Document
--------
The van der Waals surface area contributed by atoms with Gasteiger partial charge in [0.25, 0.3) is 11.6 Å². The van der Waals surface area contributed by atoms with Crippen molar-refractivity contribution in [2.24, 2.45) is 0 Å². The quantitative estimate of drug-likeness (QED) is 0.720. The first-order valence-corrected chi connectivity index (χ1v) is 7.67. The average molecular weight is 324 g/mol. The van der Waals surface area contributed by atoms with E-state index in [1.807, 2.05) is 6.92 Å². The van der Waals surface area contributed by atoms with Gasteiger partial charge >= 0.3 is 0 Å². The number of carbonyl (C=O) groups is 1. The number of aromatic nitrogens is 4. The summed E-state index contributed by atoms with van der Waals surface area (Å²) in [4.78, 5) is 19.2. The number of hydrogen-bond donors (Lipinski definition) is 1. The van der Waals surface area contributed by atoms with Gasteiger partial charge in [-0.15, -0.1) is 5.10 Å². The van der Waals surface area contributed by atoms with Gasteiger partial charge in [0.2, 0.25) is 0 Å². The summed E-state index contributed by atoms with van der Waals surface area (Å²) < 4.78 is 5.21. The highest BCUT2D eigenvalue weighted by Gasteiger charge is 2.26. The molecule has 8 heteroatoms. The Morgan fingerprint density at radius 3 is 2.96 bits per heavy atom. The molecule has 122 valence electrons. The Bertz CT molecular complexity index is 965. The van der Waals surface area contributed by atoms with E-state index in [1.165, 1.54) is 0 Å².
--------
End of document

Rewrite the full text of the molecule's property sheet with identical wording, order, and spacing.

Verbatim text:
The van der Waals surface area contributed by atoms with Gasteiger partial charge in [0.25, 0.3) is 11.6 Å². The van der Waals surface area contributed by atoms with Crippen molar-refractivity contribution in [2.24, 2.45) is 0 Å². The quantitative estimate of drug-likeness (QED) is 0.720. The first-order valence-corrected chi connectivity index (χ1v) is 7.67. The average molecular weight is 324 g/mol. The van der Waals surface area contributed by atoms with E-state index in [1.807, 2.05) is 6.92 Å². The van der Waals surface area contributed by atoms with Gasteiger partial charge >= 0.3 is 0 Å². The number of carbonyl (C=O) groups is 1. The number of aromatic nitrogens is 4. The summed E-state index contributed by atoms with van der Waals surface area (Å²) in [4.78, 5) is 19.2. The number of hydrogen-bond donors (Lipinski definition) is 1. The van der Waals surface area contributed by atoms with Gasteiger partial charge in [-0.15, -0.1) is 5.10 Å². The van der Waals surface area contributed by atoms with Gasteiger partial charge in [0.2, 0.25) is 0 Å². The summed E-state index contributed by atoms with van der Waals surface area (Å²) < 4.78 is 5.21. The highest BCUT2D eigenvalue weighted by Gasteiger charge is 2.26. The molecule has 8 heteroatoms. The Morgan fingerprint density at radius 3 is 2.96 bits per heavy atom. The molecule has 122 valence electrons. The Bertz CT molecular complexity index is 965. The van der Waals surface area contributed by atoms with E-state index in [1.165, 1.54) is 0 Å².